The Oklahoma Attorney General is seeking a pardon for a U.S. Army soldier who was convicted of murder while deployed to Iraq in 2008.
Former 1st Lt. Michael Behenna was convicted of unpremeditated murder for the shooting of an Iraqi man who was in his custody and reportedly had connections to Al Qaeda.
The incident occurred when Behenna was trying to find the people responsible for an IED that claimed the lives of two men in his unit. The Ranger-qualified infantry lieutenant was assigned to the 101st Airborne Division as the platoon leader for 5th Platoon, Delta Company of the 1st Battalion, 327th Infantry Regiment and deployed to Iraq in 2007.
On April 21, 2008, Behenna’s platoon was returning to their base with two detainees when their convoy was hit by an IED. One of the platoon’s MRAPs was destroyed and two soldiers, Specialists Adam Kohlhaas and Steven Christofferson, were killed and several others grievously wounded.
On May 5, Behenna received information on a man -suspected by military intelligence to be working for Al Qaeda in Iraq- that he was responsible for the attack on April 21. Acting on this intelligence, Behenna’s platoon raided a house in Butoma where they found the man identified by military intelligence, Ali Mansur Mohamed, along with a cache of ammunition, an RPK light machine gun and a passport with Syrian visas. After securing Mansur and collecting the arms cache, Behenna’s platoon returned to base with Mansur and turned him over to military intelligence agents for questioning.
Less than two weeks later, Mansur was ordered released due to military intelligence having insufficient evidence to hold him any longer.
Behenna’s platoon was tasked with the return of Mansur. On May 16, while returning the prisoner to a checkpoint as ordered, Behenna and his platoon stopped at a bridge in the northern oil refinery town of Baiji.
According to the interpreter, “Lieutenant Behenna started talking with Ali Mansur and Sergeant Warner followed them. Behenna and Warner started taking off Ali Mansur’s clothes with their knives.
They then cut his handcuffs.” Behenna ordered the detainee to sit, the interpreter said, adding that Behenna seemed to be keen to get information from the detainee regarding the IED attack on U.S. troops in April.
Behenna asked the detainee several times: “What do you know you have to tell me.” “Ali Mansur said I will talk to you but Lieutenant Behenna pulled [the] trigger and killed him,” the interpreter said, in English.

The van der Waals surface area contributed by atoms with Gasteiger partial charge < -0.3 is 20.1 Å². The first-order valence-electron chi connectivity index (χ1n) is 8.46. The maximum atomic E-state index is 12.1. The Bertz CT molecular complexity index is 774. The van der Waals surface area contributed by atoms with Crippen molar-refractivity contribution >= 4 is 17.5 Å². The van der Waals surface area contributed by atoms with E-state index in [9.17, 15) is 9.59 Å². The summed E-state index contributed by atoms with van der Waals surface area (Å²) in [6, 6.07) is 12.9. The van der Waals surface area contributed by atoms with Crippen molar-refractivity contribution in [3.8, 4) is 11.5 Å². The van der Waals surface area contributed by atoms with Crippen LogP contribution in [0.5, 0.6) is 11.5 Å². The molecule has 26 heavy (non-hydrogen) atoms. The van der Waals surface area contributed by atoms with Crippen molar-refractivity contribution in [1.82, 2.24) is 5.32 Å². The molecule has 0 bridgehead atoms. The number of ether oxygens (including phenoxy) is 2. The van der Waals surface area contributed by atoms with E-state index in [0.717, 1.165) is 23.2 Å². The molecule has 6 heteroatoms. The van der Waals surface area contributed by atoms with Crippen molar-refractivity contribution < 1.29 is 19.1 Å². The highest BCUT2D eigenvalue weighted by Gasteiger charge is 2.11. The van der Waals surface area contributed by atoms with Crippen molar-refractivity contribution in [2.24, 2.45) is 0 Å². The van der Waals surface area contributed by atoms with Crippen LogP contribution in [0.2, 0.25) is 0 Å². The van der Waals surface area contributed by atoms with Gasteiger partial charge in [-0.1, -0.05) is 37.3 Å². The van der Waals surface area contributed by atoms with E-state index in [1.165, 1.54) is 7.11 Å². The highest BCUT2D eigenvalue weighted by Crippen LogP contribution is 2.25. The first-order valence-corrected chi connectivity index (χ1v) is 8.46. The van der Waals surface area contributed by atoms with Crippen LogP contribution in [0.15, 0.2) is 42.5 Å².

“Before we started the patrol, Lieutenant Behenna told Ali Mansur ‘I will kill you’.
“I thought Lieutenant Behenna was trying to scare him. I did not think he would go through (with it),” the interpreter added. “I was standing 10 meters back during the shooting – I could see everything even if it was getting dark – and Sergeant Warner was next to me.”
Warner then “took the grenade from his pocket, pulled the safety ring, walked around and put the grenade under Ali Mansur’s head.” “Then they hid his clothes, and Behenna and Warner went back.” Two U.S. soldiers from the same battalion as the accused also testified against Warner. Corporal Cody Atkinson said that Behenna and Warner, armed with a grenade, took Mohammed out of the vehicle and under the bridge.
After the killing, Behenna ordered the platoon back to the base and the next day local villagers found Mansur’s naked, burned body in the culvert.
On July 31, 2008 Behenna was relieved of his command and charged with the premeditated murder of Ali Mansur Mohamed. In November 2008 Behenna was returned to Fort Campbell and assigned to security duties pending a court-martial.
Behenna maintained his innocence, saying he acted in self-defense but was still given a 15-year prison sentence at Fort Leavenworth.
Behenna was paroled in 2014 after serving five of his 15-years sentence, but Attorney General Mike Hunter is asking President Trump to pardon him.
According to KFOR, Hunter believes critical errors were made that affected his self-defense arguments during his court-martial.
“Michael Behenna was a courageous soldier, a great leader and does not deserve to be labeled a convicted felon for the rest of his life,” Hunter said. “He has more than paid for the crimes he was convicted of while bravely serving our country in combat. He and his family have gone through enough. I encourage President Trump to act quickly and compassionately by pardoning Behenna, to give him back the freedoms he deserves.”
“Does this situation – with incorrect jury instructions on a key issue and unlawfully withheld evidence – really display the type of justice we believe is appropriate for an otherwise outstanding soldier, who was attempting to protect his country and fellow soldiers from terror attacks?” Hunter asked.
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